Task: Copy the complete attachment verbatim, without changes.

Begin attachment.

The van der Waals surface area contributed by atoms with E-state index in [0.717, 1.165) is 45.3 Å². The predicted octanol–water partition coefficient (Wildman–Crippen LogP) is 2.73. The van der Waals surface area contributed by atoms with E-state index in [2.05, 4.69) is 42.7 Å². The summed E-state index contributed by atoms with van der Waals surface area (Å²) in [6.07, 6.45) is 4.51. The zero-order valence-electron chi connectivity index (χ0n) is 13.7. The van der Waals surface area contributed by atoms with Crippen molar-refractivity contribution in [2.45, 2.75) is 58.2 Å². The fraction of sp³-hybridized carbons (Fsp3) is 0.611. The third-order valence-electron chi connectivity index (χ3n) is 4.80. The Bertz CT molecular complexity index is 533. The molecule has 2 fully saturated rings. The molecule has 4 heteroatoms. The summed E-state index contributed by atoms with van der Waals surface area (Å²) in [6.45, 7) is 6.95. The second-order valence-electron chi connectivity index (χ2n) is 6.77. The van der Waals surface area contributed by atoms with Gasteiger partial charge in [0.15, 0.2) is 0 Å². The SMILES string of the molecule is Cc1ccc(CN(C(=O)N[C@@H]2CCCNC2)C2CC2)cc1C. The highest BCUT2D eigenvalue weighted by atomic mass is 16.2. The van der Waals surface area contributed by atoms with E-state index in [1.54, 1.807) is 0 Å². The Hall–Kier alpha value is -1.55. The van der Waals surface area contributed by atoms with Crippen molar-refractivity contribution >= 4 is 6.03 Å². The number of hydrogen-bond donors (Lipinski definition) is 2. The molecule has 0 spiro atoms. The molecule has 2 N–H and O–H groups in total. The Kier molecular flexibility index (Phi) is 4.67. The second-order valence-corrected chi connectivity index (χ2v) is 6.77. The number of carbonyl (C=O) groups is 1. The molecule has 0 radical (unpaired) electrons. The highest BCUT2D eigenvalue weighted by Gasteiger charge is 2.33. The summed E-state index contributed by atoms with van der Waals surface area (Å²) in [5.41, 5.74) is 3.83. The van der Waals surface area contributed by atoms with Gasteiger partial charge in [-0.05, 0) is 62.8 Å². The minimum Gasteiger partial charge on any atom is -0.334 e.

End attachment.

The van der Waals surface area contributed by atoms with E-state index in [0.717, 1.165) is 45.3 Å². The predicted octanol–water partition coefficient (Wildman–Crippen LogP) is 2.73. The van der Waals surface area contributed by atoms with E-state index in [2.05, 4.69) is 42.7 Å². The summed E-state index contributed by atoms with van der Waals surface area (Å²) in [6.07, 6.45) is 4.51. The zero-order valence-electron chi connectivity index (χ0n) is 13.7. The van der Waals surface area contributed by atoms with Crippen molar-refractivity contribution in [2.45, 2.75) is 58.2 Å². The fraction of sp³-hybridized carbons (Fsp3) is 0.611. The third-order valence-electron chi connectivity index (χ3n) is 4.80. The Bertz CT molecular complexity index is 533. The molecule has 2 fully saturated rings. The molecule has 4 heteroatoms. The summed E-state index contributed by atoms with van der Waals surface area (Å²) in [6.45, 7) is 6.95. The second-order valence-electron chi connectivity index (χ2n) is 6.77. The van der Waals surface area contributed by atoms with Gasteiger partial charge in [0.15, 0.2) is 0 Å². The SMILES string of the molecule is Cc1ccc(CN(C(=O)N[C@@H]2CCCNC2)C2CC2)cc1C. The highest BCUT2D eigenvalue weighted by atomic mass is 16.2. The van der Waals surface area contributed by atoms with E-state index in [1.54, 1.807) is 0 Å². The Hall–Kier alpha value is -1.55. The van der Waals surface area contributed by atoms with Crippen molar-refractivity contribution >= 4 is 6.03 Å². The number of hydrogen-bond donors (Lipinski definition) is 2. The molecule has 0 spiro atoms. The molecule has 2 N–H and O–H groups in total. The Kier molecular flexibility index (Phi) is 4.67. The second-order valence-corrected chi connectivity index (χ2v) is 6.77. The number of carbonyl (C=O) groups is 1. The molecule has 0 radical (unpaired) electrons. The highest BCUT2D eigenvalue weighted by Gasteiger charge is 2.33. The summed E-state index contributed by atoms with van der Waals surface area (Å²) in [5.41, 5.74) is 3.83. The van der Waals surface area contributed by atoms with Gasteiger partial charge in [-0.05, 0) is 62.8 Å². The minimum Gasteiger partial charge on any atom is -0.334 e.